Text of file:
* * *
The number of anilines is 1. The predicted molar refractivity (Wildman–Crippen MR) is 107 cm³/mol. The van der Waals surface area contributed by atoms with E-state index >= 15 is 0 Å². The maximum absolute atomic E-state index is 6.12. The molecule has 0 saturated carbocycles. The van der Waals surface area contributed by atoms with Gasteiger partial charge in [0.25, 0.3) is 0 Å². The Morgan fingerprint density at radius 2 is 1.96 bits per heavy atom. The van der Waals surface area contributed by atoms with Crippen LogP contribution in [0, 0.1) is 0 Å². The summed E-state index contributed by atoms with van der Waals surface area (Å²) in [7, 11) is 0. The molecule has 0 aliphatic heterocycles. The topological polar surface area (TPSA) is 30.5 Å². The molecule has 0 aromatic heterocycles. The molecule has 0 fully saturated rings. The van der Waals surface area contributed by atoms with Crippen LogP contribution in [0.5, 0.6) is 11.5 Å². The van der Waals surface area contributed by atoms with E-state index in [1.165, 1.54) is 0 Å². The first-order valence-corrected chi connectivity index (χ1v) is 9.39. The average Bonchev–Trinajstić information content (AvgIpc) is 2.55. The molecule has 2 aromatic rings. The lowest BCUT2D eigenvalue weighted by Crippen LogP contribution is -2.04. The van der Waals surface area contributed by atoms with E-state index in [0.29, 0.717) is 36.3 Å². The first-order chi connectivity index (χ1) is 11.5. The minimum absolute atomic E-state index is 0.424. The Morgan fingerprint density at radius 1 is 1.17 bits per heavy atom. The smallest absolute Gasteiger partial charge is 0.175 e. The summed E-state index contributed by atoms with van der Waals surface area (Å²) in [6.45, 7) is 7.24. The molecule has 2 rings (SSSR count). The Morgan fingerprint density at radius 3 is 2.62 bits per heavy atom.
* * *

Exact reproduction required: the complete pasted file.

The number of anilines is 1. The predicted molar refractivity (Wildman–Crippen MR) is 107 cm³/mol. The van der Waals surface area contributed by atoms with E-state index >= 15 is 0 Å². The maximum absolute atomic E-state index is 6.12. The molecule has 0 saturated carbocycles. The van der Waals surface area contributed by atoms with Gasteiger partial charge in [0.25, 0.3) is 0 Å². The Morgan fingerprint density at radius 2 is 1.96 bits per heavy atom. The van der Waals surface area contributed by atoms with Crippen LogP contribution in [0, 0.1) is 0 Å². The summed E-state index contributed by atoms with van der Waals surface area (Å²) in [7, 11) is 0. The molecule has 0 aliphatic heterocycles. The topological polar surface area (TPSA) is 30.5 Å². The molecule has 0 aromatic heterocycles. The molecule has 0 fully saturated rings. The van der Waals surface area contributed by atoms with Crippen LogP contribution in [0.5, 0.6) is 11.5 Å². The van der Waals surface area contributed by atoms with E-state index in [1.165, 1.54) is 0 Å². The first-order valence-corrected chi connectivity index (χ1v) is 9.39. The average Bonchev–Trinajstić information content (AvgIpc) is 2.55. The molecule has 2 aromatic rings. The lowest BCUT2D eigenvalue weighted by Crippen LogP contribution is -2.04. The van der Waals surface area contributed by atoms with E-state index in [0.29, 0.717) is 36.3 Å². The first-order chi connectivity index (χ1) is 11.5. The minimum absolute atomic E-state index is 0.424. The Morgan fingerprint density at radius 1 is 1.17 bits per heavy atom. The smallest absolute Gasteiger partial charge is 0.175 e. The summed E-state index contributed by atoms with van der Waals surface area (Å²) in [6.45, 7) is 7.24. The molecule has 2 rings (SSSR count). The Morgan fingerprint density at radius 3 is 2.62 bits per heavy atom.